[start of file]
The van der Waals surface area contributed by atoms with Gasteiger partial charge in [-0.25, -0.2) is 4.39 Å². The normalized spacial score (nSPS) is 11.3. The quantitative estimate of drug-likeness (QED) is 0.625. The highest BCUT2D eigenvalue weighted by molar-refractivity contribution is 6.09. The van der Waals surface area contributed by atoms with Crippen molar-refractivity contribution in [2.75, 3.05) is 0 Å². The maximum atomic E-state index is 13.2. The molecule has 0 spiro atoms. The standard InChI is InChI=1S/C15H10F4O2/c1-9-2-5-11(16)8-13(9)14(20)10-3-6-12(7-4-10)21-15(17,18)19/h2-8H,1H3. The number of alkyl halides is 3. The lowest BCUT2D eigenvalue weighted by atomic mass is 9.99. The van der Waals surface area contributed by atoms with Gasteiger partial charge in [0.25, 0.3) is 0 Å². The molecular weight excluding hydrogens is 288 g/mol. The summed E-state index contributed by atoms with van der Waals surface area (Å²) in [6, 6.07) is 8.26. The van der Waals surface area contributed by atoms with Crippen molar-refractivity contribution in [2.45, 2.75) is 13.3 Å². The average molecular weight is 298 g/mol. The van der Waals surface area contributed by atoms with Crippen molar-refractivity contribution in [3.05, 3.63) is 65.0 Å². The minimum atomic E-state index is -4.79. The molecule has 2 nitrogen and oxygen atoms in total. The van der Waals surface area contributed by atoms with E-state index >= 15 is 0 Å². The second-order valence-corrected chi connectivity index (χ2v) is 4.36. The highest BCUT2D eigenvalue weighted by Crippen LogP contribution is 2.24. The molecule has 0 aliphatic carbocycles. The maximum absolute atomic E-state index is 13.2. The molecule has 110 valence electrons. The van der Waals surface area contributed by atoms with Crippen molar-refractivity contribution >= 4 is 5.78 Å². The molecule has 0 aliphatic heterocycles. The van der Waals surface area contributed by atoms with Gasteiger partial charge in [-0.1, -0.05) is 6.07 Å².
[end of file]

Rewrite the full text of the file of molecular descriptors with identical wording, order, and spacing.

The van der Waals surface area contributed by atoms with Gasteiger partial charge in [-0.25, -0.2) is 4.39 Å². The normalized spacial score (nSPS) is 11.3. The quantitative estimate of drug-likeness (QED) is 0.625. The highest BCUT2D eigenvalue weighted by molar-refractivity contribution is 6.09. The van der Waals surface area contributed by atoms with Crippen molar-refractivity contribution in [2.75, 3.05) is 0 Å². The maximum atomic E-state index is 13.2. The molecule has 0 spiro atoms. The standard InChI is InChI=1S/C15H10F4O2/c1-9-2-5-11(16)8-13(9)14(20)10-3-6-12(7-4-10)21-15(17,18)19/h2-8H,1H3. The number of alkyl halides is 3. The lowest BCUT2D eigenvalue weighted by atomic mass is 9.99. The van der Waals surface area contributed by atoms with Gasteiger partial charge in [0.25, 0.3) is 0 Å². The molecular weight excluding hydrogens is 288 g/mol. The summed E-state index contributed by atoms with van der Waals surface area (Å²) in [6, 6.07) is 8.26. The van der Waals surface area contributed by atoms with Crippen molar-refractivity contribution in [2.45, 2.75) is 13.3 Å². The average molecular weight is 298 g/mol. The van der Waals surface area contributed by atoms with Crippen molar-refractivity contribution in [3.05, 3.63) is 65.0 Å². The minimum atomic E-state index is -4.79. The molecule has 2 nitrogen and oxygen atoms in total. The van der Waals surface area contributed by atoms with E-state index >= 15 is 0 Å². The second-order valence-corrected chi connectivity index (χ2v) is 4.36. The highest BCUT2D eigenvalue weighted by Crippen LogP contribution is 2.24. The molecule has 0 aliphatic carbocycles. The maximum absolute atomic E-state index is 13.2. The molecule has 110 valence electrons. The van der Waals surface area contributed by atoms with Crippen molar-refractivity contribution >= 4 is 5.78 Å². The molecule has 0 aliphatic heterocycles. The van der Waals surface area contributed by atoms with Gasteiger partial charge in [-0.1, -0.05) is 6.07 Å².